Naomi Rosenblum, an independent curator and scholar who has written many articles and lectured extensively on a wide range of subjects in photography, first published A World History of Photography in 1984 (it is now in its fourth edition and is a popular course textbook). This is the second revision of her 1994 book, A History of Women Photographers. She lives in Long Island City, New York.
An up-to-date edition of the authoritative history of photography—widely embraced by both students and general readers
Naomi Rosenblum's classic history of photography traces the evolution of this young art form chronologically and thematically. Exploring the diverse roles that photography has played in the communication of ideas, Rosenblum devotes special attention to topics such as portraiture, documentation, advertising, and photojournalism, and to the camera as a means of personal artistic expression. Her text is illustrated with nearly nine hundred images by photographers both celebrated and little known, arranged in stimulating juxtapositions that illuminate their visual power.
This fifth edition of A World History of Photography is substantively revised and updated. The photography of the past several decades is reevaluated from a contemporary perspective, and international developments are covered in greater detail. The main strands of today's complex universe of digital image-making are masterfully summarized and placed in their historical context, and the careers of representative contemporary photographers are studied in depth.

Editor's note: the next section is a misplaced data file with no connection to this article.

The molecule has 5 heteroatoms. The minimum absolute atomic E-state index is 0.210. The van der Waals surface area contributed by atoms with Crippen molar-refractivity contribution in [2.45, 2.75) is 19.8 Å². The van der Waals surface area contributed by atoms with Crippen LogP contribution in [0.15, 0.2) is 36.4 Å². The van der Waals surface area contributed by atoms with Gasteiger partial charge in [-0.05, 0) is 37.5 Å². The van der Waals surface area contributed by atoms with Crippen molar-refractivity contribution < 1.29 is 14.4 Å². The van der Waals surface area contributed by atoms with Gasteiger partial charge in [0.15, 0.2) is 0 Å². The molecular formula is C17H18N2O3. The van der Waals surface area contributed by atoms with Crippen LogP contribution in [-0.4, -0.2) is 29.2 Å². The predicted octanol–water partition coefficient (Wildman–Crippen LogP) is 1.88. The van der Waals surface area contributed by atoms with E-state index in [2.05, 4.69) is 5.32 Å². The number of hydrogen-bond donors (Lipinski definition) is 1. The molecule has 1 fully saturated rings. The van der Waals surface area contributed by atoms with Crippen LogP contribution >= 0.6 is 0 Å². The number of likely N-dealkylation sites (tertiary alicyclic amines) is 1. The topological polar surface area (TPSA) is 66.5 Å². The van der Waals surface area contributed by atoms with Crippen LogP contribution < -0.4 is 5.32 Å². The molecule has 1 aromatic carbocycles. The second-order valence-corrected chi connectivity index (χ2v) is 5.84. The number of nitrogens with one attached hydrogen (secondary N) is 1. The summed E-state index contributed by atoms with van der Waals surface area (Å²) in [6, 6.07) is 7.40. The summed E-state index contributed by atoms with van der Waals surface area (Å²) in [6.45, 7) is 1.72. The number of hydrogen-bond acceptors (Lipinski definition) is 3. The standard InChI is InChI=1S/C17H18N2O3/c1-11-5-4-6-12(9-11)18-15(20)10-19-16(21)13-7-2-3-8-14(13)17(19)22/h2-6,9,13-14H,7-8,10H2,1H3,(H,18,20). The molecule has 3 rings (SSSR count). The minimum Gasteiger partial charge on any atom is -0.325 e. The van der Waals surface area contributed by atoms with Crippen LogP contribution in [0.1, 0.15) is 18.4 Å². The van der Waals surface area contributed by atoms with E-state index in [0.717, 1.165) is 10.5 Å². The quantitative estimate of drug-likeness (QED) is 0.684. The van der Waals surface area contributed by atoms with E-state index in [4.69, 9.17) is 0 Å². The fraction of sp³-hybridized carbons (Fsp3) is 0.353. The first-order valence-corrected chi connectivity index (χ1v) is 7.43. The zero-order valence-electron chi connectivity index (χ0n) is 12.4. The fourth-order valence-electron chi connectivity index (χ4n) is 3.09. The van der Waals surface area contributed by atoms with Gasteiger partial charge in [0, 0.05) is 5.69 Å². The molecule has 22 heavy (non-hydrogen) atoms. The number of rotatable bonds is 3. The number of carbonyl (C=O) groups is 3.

Thoughtfully written, carefully and abundantly illustrated, and provided with a full apparatus—including a chronology, glossary, and annotated bibliography—Rosenblum's volume remains the indispensable work on its subject.
The essential illustrated history of women photographers, now updated and expanded to include women working in the twenty-first century.
Women have had a special relationship with the camera since the advent of photographic technology in the mid-nineteenth century. Photographers celebrated women as their subjects, from intimate family portraits and fashion spreads to artistic photography and nude studies, including Man Ray’s Violon d’Ingres. Lesser known—and lesser studied—is the history of women photographers, who continue to make invaluable contributions to this flourishing art form.
A lengthy study with 416 pages and more than 300 illustrations, A History of Women Photographers is the only survey of women photographers working in the past three centuries, and it is impressively comprehensive. In this edition author Naomi Rosenblum expands the book’s coverage, including new photographers and fifteen new images. There are several important revisions throughout the text and to the appendix of photographer biographies. Rosenblum also provides a new Afterword, in which she evaluates the influence of rapidly changing digital technology on the field of photography and how women photographers stand in the twenty-first century.
A History of Women Photographers is a momentous contribution to the study of photography—and an important addition to any shutterbug’s library.